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InkJunky
October 13th, 2007, 10:56 AM
Alright, im new to this site, Im not a usual swimmer but i recently got in the pool and feel in love. I quickly made friends at the local pool on-base. Im a United States Marine with hopes and dreams in Becoming a Reconnaissaince Marine. In other words Marines with Gills. They are like the SEAL's from the Navy and Pararescue from the Air Force. The guys at the pool quickly tought me how to swim "the right way" cross-over and breast stroke as well as the Side-stroke and other technics. i go to the pool everyday. My biggest problem is dealing with the underwater 25 meter swim. To become a Recon Marine i have to accomplish the following....
1) 500 meter swim with out touching the floor in under 17min.
2) 30 min. tread
3) Deep end Rifle retreaval and then treading water for 5 sec.
4) 5 min. water float by using trousers as floating devise
5) 25 Meter underwater swim (my problem)

I have no problem with any of the others but the 25 meter kills me only because i feel like my lungs are going to explode. is there any tips of any kind out there that can prepare me for my "indoc" or evaluation to see if im sea worthy and serve as a Recon Marine. Thanks for hearing me out. :banana:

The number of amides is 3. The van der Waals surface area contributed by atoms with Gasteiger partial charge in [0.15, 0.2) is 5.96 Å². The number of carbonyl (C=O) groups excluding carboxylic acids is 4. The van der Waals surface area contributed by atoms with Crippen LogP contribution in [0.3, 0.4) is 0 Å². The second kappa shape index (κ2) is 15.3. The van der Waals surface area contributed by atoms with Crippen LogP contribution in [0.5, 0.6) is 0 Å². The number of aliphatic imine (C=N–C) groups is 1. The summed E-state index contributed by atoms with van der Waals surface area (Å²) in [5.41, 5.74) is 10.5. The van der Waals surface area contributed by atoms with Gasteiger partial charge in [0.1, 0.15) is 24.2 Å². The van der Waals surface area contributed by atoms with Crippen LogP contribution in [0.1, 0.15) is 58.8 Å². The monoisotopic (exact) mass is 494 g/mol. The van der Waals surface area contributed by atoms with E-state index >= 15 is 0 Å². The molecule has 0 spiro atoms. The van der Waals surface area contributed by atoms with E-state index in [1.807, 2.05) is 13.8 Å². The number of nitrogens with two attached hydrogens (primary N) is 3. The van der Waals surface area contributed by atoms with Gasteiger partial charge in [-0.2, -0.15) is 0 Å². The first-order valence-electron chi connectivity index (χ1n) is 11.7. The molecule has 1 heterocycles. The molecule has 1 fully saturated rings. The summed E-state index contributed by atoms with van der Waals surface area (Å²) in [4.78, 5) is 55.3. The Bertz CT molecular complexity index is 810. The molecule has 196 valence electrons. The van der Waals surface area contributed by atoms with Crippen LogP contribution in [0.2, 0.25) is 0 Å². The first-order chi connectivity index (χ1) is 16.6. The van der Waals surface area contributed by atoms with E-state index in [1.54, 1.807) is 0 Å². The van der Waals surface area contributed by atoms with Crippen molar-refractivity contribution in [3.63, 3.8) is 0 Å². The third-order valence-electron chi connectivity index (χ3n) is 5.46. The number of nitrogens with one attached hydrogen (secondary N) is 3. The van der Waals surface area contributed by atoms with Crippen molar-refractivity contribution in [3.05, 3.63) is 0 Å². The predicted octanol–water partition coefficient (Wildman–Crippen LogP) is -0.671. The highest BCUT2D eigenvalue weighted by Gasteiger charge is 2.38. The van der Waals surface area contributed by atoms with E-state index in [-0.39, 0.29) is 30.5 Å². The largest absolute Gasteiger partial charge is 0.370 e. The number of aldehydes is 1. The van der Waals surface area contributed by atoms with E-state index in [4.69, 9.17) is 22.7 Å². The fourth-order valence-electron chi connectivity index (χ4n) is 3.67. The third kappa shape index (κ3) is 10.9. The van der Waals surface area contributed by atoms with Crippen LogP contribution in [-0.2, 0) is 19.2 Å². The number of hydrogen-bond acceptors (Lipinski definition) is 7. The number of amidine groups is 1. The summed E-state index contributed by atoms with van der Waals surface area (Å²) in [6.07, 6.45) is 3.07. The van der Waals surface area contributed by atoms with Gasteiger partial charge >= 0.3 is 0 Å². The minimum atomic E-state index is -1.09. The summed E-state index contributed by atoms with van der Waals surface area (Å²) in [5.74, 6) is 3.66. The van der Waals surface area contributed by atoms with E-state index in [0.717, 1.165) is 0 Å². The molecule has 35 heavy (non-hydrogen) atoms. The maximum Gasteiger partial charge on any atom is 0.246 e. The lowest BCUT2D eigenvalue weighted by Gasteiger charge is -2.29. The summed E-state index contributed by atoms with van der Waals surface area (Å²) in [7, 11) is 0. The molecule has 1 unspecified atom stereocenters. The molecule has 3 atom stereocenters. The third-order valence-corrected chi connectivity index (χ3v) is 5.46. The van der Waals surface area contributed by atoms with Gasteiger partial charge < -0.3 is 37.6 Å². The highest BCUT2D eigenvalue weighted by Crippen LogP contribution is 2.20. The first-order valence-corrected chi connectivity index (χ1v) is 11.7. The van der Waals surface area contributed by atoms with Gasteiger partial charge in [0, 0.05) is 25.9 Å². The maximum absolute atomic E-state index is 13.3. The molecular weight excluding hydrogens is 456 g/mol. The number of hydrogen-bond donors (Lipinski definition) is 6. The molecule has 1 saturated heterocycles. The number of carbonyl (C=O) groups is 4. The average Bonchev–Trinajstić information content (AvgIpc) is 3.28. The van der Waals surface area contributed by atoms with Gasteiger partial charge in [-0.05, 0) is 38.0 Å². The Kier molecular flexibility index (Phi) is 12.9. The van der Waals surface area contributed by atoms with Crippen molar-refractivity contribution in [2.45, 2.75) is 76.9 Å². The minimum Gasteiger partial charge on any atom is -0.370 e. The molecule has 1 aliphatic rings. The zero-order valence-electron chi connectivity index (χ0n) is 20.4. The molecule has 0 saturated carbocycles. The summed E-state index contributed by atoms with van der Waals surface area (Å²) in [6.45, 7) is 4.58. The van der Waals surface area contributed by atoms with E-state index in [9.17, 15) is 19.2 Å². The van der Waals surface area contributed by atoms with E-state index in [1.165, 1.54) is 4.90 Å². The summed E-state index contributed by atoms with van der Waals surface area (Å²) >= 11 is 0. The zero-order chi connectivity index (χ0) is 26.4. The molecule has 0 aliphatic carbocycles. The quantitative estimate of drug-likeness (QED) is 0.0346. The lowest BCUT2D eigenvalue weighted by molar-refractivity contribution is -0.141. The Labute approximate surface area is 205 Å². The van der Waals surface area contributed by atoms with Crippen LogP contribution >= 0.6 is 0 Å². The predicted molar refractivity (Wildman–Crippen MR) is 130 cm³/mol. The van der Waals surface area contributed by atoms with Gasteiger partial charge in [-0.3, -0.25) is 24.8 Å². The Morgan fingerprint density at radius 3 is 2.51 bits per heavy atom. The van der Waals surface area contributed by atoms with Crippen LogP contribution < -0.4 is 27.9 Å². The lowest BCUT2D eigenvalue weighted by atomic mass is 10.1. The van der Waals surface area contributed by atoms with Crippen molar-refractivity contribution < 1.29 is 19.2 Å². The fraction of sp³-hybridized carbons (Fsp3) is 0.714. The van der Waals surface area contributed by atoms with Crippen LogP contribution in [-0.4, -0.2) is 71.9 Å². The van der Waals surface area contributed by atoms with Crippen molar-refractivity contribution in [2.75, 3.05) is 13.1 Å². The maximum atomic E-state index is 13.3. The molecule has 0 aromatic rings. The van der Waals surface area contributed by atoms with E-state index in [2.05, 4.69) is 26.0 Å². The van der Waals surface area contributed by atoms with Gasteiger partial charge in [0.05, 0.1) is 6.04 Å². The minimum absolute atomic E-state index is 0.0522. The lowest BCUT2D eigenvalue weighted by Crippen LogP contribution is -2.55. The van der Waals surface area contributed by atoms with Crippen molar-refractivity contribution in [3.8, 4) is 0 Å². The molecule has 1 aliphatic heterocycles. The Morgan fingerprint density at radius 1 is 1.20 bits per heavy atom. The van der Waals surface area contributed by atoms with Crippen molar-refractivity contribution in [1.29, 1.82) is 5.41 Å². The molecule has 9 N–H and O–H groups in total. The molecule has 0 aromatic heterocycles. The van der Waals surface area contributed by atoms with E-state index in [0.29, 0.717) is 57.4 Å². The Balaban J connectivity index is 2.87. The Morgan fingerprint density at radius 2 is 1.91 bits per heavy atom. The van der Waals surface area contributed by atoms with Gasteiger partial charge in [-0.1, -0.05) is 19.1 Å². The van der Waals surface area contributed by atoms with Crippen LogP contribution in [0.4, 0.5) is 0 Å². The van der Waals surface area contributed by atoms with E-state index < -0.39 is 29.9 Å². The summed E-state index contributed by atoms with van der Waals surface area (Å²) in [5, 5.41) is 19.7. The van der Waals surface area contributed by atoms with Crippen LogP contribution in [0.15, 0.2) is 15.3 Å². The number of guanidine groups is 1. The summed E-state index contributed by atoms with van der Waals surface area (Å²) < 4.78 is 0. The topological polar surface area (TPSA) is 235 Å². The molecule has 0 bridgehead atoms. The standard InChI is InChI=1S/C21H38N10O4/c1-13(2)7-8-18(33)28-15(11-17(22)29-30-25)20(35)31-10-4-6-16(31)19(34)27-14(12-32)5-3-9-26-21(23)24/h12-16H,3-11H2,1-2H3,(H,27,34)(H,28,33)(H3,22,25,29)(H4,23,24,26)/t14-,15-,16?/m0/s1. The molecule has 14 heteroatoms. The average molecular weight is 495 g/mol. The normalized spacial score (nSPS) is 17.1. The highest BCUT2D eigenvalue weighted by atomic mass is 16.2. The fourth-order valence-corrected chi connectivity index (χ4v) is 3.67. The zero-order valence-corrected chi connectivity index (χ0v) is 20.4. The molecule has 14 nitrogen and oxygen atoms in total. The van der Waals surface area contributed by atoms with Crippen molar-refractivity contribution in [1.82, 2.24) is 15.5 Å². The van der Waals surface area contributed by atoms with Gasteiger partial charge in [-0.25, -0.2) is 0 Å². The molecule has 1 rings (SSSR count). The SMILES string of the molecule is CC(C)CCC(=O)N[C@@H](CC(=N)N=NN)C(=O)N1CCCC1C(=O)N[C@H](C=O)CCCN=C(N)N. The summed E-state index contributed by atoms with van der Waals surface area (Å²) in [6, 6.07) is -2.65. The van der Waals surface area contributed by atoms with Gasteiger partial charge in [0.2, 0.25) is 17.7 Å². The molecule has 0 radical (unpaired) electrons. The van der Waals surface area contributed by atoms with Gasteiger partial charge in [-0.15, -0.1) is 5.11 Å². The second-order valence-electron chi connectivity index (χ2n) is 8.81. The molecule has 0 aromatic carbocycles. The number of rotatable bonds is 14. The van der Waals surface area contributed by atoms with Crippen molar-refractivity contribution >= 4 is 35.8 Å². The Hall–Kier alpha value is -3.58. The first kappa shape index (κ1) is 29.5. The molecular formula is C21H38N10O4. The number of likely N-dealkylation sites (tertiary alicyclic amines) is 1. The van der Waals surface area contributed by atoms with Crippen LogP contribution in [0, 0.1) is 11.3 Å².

geochuck
October 13th, 2007, 11:00 AM
Just let a little air out of you nose as you swim underwater.

InkJunky
October 13th, 2007, 11:16 AM
Really?? I though the whole key was to hold your breath not release it

geochuck
October 13th, 2007, 11:24 AM
The large breath in is not necessary for 25m underwater swim. The more air the harder to stay underwater. You stay under water by pulling and sculling actions that keep you underwater.

InkJunky
October 13th, 2007, 11:32 AM
huh.......im going to try that. that makes sence the more air i have in my lungs im going to float to the top like i always do after like 10 meters, but that still doesnt help do to the fact that my lungs burn...Or is that all mental? and i need to get over it?

geochuck
October 13th, 2007, 11:40 AM
We used to practice just swimming 15 yards across our pool. It is done easily by pushing off the wall glide underwater one full breast stroke then leave the hands at the side and scull to keep the body underwater, with a few flutter kicks. We built it up so we could do 100yards underwater, but that is dangerous.

bud
October 13th, 2007, 11:46 AM
... the 25 meter kills me only because i feel like my lungs are going to explode. is there any tips of any kind out there that can prepare...
practice. try different things and find what works. do breathing exercises on land to improve your lung capacity. there are a number of yogic breathing exercises (http://forums.usms.org/showthread.php?p=57632#post57632) that can help. (that thread and this thread/post (http://forums.usms.org/showthread.php?p=95411#post95411) may help too).